Very Early July 2016 – Intros are scheduled, my boss gets a bit of a shock (not that much, I did warn him, but he’d started to think it was never going to happen) and we meet baby for the first time as we meet the foster carer to discuss her schedule and what we will need to buy. Then we wait a week, meet baby again, and bring her home four days later.

August 2016 – Court hearing for placement order goes sour. Terror.

September 2016 – Court hearing part two goes without a hitch. Terror was for nothing.

October 2016 – Here we are, having just been given a date for the placement to become an adoptive one. It’s very soon.

Nov 2016  – Estimated date of application for adoption order. Woohoo!



*LA = Local Authority, so your local council, or a neighbouring one. Often have very little advertising and terribly overworked staff, but are on the frontline of children’s social care and are the ones who “have” the children to be placed for adoption.

VA = voluntary agency, like Barnados. Often large, well run, shiny, BUT they tend to place the children the LA have been unable to place.

The Matching Panel

Yesterday was our matching panel- finally! I’d read a lot about what happens at panel, and gobbled up other people’s stories about what questions they were asked, and how nervous they were.. But again, for us, like the placement order, it was almost anti climactic. (Is that a word?) We have baby side-mullet living with us already. We are used to her presence and everything revolves around her. Everything you’re taught, everything you read on mumsnet, tells you that attachment is king, and that funneling is the way to go. Our own experience and our gut tells us the same. So baby hasn’t been left alone with anyone yet, and won’t be for the foreseeable future. My dad has taken her for a walk in her buggy once or twice, but always from a base where we are, and within easy dashing distance of us. He’s the only person she won’t weep at the sight of (that’s another story).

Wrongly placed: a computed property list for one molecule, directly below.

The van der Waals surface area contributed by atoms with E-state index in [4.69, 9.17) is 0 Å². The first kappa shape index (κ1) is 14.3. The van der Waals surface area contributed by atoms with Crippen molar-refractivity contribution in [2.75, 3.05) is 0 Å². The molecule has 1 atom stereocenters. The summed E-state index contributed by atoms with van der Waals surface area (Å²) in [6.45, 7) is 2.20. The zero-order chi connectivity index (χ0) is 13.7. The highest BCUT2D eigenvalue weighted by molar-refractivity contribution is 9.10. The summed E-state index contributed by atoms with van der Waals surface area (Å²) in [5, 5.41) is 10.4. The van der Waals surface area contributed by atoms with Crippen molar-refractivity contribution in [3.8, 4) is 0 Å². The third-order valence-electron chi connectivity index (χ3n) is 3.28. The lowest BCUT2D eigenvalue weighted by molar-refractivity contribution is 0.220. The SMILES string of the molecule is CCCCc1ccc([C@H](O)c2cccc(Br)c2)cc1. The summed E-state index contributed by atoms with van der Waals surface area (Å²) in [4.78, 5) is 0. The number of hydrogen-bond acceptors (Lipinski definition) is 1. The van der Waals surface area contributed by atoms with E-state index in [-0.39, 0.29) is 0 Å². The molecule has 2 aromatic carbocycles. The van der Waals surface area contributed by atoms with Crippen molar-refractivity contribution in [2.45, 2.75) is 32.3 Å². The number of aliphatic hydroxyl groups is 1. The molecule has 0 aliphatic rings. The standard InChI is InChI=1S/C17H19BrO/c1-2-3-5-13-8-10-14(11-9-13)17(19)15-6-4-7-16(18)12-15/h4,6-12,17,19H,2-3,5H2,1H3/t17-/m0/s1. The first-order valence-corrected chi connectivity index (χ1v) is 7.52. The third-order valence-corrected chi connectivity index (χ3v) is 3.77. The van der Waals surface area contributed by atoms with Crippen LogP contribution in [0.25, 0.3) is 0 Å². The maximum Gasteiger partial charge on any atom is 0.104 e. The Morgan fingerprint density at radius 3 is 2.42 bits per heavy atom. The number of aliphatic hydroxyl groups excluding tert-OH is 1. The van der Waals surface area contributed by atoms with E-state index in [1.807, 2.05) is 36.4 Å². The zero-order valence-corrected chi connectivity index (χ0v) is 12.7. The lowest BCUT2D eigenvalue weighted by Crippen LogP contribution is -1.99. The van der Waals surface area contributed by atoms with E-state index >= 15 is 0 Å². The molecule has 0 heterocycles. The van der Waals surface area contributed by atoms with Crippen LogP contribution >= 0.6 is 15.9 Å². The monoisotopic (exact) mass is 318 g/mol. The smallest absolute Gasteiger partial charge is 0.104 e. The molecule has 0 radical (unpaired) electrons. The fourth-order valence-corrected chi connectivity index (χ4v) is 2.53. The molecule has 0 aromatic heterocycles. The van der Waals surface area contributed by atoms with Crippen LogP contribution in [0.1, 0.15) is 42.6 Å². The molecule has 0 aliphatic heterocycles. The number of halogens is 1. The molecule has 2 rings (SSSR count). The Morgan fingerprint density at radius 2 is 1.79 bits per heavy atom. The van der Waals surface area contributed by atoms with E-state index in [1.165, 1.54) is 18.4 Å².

So the obvious answer for an important meeting like this, where we are both obliged to attend, is to bring babysitting grandad with us and have him sit outside the room with the baby.
I am prepared for the general populice to raise their eyebrows at this kind of “coddling”. I am prepared for my family to tentatively suggest we might be overprotective and that we could leave her at my parents’ house for the few hours we would be at panel, an hour’s drive away. What I was not prepared for was our social workers being so confused about us bringing her with us. They had the good sense not to comment directly but you could feel the unspoken surprise. Guys. You’re the ones who programme us toward attachment parenting, who ask us to do the research. We’re the ones with the clingy baby that we are besotted with. Do the maths.
Once we were in the inner sanctum at the LA offices, it was fine, baby had her lunch and everyone was charmed by her. Panel even asked to see her, after they had approved us, which was nice. I suppose it really is, as one of them said, the “cream” of the job. This is the good part. There must be so many bad parts, I suppose it’s nice to physically see a happy squidgy baby that you’ve played a part in giving a home.
Panel itself was not frightening. Subconsciously we knew we had leverage. We know this baby better than anyone else, and we know she’s in the best place. She doesn’t need to move again and there was no reason for them to say no. What did happen, though, was that panel asked us questions that they actually WANTED to know the answers to. It felt like a proper conversation, not a perfunctory interview. They haven’t done many FtA placements before – maybe 2, I think? – and it had been very evident to us throughout. They wanted to know how to make it better, what they had missed, what we felt had been inconvenient or incorrect. Before baby side mullet, I would have been quite polite. This time, I didn’t hold back. Neither did the wife – although she was never inclined to polite demurral anyway. We really want to help them help other people who are going to go through this. It doesn’t have to be all arse-about-tit. They could rearrange their contact system, their medical appointment system, and still operate within the legal guidelines. They got quite excited about us volunteering information about our experience – and we are supposed to be speaking at a FtA event for them soon. It’s already been cancelled once due to lack of interest which I find terrible. Even with the messy bits, this is absolutely the best thing for the child, and from a selfish point of view, for us too. If we’d gone through the normal system, we wouldn’t even have met baby yet! And she’s what it’s all about.